Ritchie’s introduction focuses on defining naturalism. He begins with listing some general “slogans” for naturalist, including the statements “there is no first philosophy” and “philosophy is continuous with the natural sciences” (1). Ritchie narrows his focus for this book onto “prominent variations in naturalist thinking over the last fifty or so years” (2). He then finishes the introduction by bringing the term “naturalism” into conversation with three other terms: supernatural, artificial, and normative. Although norms are not natural, Ritchie argues throughout his book that norms are a “special case” that allows science to be done well (6). In the discussion around norms, Ritchie avoids giving any real critique of norms and their ability to oppress. Ritchie’s later use of norms as a rhetorical device would have been more compelling by more thoroughly addressing their dangers and why they are not natural more thoroughly in the introduction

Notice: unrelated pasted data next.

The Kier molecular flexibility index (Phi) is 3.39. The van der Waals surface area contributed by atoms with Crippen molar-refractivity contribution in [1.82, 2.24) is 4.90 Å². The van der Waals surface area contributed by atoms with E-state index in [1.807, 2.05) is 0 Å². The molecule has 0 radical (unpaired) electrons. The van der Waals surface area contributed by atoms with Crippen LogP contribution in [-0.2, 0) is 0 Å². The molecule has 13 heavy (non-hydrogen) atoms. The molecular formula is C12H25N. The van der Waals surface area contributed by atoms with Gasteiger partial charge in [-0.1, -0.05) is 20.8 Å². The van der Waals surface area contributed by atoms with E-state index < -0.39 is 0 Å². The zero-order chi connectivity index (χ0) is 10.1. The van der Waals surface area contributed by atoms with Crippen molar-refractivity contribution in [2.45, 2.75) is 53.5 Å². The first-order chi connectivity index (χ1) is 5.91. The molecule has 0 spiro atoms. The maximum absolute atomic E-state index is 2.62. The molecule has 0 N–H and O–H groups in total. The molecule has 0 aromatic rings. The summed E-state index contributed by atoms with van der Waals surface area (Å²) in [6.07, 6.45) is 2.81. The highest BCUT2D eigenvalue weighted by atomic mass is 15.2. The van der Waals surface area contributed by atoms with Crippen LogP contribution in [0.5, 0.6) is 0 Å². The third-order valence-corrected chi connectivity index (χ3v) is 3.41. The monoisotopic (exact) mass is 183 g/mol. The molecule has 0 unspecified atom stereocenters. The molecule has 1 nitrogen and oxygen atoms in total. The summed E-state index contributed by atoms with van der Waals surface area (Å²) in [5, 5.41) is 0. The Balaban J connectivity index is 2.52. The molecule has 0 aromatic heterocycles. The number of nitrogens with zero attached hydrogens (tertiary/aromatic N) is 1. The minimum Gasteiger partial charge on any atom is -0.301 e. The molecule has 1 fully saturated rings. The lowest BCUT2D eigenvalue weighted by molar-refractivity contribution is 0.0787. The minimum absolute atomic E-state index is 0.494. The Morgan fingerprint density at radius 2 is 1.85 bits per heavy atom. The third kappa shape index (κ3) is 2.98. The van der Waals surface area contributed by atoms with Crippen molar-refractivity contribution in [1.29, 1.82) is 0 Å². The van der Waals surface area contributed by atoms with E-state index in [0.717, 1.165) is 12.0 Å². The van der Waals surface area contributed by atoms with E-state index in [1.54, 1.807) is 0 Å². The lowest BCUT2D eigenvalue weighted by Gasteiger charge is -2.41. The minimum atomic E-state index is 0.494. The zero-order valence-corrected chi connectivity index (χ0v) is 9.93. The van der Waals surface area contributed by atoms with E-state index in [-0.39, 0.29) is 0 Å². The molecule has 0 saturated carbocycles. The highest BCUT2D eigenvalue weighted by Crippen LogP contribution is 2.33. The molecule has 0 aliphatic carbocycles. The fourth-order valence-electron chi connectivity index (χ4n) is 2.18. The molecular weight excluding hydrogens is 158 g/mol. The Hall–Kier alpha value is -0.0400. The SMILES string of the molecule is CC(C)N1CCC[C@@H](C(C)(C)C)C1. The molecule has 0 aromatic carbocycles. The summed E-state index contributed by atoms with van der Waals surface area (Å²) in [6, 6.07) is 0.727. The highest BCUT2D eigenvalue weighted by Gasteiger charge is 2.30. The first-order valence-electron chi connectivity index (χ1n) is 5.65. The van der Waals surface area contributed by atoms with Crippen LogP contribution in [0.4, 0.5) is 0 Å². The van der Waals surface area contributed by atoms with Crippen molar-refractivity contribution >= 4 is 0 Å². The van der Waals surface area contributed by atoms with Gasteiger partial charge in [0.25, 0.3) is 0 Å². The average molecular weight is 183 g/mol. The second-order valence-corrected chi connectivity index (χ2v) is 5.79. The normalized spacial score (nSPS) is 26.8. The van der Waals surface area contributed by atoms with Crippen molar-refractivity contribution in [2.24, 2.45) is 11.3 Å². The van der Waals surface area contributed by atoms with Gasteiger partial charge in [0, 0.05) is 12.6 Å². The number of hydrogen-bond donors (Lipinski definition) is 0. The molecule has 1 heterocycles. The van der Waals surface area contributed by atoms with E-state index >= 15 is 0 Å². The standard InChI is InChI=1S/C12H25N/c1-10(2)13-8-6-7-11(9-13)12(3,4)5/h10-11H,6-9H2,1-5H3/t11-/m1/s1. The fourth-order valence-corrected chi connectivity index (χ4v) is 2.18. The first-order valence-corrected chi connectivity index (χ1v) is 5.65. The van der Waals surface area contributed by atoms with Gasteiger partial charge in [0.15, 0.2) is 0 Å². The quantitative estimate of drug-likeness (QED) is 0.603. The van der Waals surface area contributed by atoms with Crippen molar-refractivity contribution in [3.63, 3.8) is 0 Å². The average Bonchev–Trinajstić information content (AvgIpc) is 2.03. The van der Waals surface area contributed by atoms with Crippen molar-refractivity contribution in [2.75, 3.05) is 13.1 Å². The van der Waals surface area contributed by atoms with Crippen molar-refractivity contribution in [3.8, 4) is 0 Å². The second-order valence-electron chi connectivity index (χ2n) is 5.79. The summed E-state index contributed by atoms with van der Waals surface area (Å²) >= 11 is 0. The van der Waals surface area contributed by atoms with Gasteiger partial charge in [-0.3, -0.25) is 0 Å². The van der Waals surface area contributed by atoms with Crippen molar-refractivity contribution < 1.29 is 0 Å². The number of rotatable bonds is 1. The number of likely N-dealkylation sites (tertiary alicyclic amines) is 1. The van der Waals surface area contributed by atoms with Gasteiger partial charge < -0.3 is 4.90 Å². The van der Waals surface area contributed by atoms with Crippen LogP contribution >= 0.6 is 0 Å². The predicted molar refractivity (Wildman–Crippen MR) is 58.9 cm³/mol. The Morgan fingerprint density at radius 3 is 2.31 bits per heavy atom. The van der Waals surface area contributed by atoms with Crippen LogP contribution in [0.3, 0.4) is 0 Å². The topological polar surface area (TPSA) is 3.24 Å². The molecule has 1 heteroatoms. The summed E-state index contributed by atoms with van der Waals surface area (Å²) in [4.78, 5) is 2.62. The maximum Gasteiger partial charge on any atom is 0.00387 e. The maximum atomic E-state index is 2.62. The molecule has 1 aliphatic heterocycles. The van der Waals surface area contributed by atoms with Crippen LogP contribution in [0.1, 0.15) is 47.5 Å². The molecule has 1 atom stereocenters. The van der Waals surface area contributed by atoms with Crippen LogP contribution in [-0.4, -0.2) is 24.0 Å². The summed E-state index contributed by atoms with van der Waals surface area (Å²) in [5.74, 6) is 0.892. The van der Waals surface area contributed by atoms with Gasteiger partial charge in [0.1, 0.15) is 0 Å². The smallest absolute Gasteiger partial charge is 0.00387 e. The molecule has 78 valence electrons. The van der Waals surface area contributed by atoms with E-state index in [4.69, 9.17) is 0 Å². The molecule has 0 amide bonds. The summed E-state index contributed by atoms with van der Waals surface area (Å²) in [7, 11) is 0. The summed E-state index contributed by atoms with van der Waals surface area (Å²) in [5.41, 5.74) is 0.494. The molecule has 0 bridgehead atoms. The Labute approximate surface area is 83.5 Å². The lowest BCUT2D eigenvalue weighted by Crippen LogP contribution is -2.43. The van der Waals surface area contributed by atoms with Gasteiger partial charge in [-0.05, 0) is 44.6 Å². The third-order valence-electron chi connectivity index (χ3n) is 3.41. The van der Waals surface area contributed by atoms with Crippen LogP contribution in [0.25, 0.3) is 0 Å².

In the first chapter, “First philosophy,” Ritchie discusses why naturalists do not hold the philosophical concept of “first philosophy” (8). Ritchie covers several philosophers and their first philosophy concerns in this chapter, including Rene Descartes with his notions of skepticism and David Hume with his critique of induction. Ritchie does a fantastic job covering both of these philosophers in succinct and understandable ways. The transcendental philosophers (Kant, Locke, and Berkely) attempt to overcome skepticism and induction, but their philosophies do not hold in the light of twentieth century physics. Ritchie also discusses Frege’s logical empiricism and Carnap’s linguistic framework, which he continues to discuss into the second chapter.